06 March 2008


they don't call it a generation gap for nothing. when i think about my father, and then i think about my son, the image that pops to mind is three sailing ships, each miles distant from the other, just barely visible on the horizon on a clear day. at night, or during the passage of a stormy low pressure system, or during certain phases of the moon, or on tuesdays and alternate saturdays, they cannot see each other. even if they're within a few hundred yards.

i guess it's not all that surprising. consider our respective formative years. my father's childhood was in the 1920s and 1930s. the great depression. baggy clothes, slang with the taste of metal to it, big band music, and world war II looming. he was abused and disrespected by his teachers for being a bartender's son. and he was loved and cared for by six siblings, until he left both school and home at an early age to serve his country.

my own childhood was in the 1940s and 1950s. the post-war recovery, rampant consumerism, the birth of rock 'n roll, and the vietnam war on the horizon. i was a mostly-A student, loved school, tried hard to please, and joined all sorts of school activities to hide my essential loneliness, having moved around a lot and been an only child until i was eight. emotionally ill-prepared for college, i dropped out after two years to serve my country.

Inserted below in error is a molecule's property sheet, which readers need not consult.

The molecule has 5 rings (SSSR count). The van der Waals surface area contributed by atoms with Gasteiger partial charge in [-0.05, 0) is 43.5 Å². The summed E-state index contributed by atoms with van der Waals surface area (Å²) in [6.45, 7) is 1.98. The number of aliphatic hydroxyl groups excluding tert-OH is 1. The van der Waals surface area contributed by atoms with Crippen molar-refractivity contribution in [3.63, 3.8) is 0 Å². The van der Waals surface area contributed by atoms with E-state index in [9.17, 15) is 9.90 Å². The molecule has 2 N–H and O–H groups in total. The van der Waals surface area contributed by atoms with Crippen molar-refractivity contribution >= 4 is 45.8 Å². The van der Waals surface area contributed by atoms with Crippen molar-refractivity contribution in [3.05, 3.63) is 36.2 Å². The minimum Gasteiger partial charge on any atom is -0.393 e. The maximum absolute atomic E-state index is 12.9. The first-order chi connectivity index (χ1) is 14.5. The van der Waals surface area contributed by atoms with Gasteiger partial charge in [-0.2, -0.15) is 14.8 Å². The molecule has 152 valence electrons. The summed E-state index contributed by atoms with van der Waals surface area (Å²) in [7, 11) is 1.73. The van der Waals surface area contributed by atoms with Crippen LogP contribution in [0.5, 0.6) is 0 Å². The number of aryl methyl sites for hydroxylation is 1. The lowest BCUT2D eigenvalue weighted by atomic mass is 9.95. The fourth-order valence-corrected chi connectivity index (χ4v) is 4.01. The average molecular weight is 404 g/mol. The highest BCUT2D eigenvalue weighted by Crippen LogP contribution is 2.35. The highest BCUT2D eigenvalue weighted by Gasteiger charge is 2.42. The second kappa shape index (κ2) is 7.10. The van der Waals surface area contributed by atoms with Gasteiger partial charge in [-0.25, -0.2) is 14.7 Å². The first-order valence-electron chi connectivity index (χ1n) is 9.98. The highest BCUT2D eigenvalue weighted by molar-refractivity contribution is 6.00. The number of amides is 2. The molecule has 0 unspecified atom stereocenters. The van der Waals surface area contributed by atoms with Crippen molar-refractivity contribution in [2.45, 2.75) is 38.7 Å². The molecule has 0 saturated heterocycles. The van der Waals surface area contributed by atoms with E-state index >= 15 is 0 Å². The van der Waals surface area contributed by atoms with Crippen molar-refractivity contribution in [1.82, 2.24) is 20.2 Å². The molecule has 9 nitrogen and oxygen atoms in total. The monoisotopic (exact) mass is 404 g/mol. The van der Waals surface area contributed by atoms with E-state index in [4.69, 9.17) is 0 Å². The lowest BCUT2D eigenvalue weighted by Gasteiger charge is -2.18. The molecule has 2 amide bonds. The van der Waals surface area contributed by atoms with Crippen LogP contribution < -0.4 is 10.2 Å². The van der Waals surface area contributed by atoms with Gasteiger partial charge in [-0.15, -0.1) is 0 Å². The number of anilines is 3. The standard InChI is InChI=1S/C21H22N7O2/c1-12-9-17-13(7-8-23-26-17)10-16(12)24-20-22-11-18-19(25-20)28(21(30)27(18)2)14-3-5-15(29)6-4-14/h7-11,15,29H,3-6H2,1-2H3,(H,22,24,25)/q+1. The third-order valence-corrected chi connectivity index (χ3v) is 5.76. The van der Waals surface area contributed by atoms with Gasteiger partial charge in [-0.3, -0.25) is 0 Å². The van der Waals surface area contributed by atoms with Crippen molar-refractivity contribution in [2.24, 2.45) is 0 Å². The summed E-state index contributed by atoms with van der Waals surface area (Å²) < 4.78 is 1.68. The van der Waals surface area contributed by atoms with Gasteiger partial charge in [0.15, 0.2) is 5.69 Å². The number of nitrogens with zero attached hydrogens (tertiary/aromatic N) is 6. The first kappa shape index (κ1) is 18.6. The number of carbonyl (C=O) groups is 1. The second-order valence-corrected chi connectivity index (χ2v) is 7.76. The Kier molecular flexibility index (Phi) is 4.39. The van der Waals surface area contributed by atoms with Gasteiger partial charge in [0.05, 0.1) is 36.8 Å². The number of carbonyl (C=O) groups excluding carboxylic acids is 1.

my son's childhood was in the 1970s and 1980s. national post-vietnam nausea and uncertainty, hippies and disco, the rise of fundamentalist conservatism, and all too soon divorce and child custody disputes. he was torn between two homes, two sets of rules, two parents who ultimately didn't succeed in placing his interests first. a survivor, he learned to navigate those treacherous waters on his own, and i admire him for it.

three such different lives. and yet, so much shared history, memory, laughter and dispute and tenderness. even when we try, we often don't understand each other as we wish we did. but our saving grace is in the trying, isn't it? reaching out with our minds, scanning that horizon, searching for what is in the other person's mind and heart. we try.

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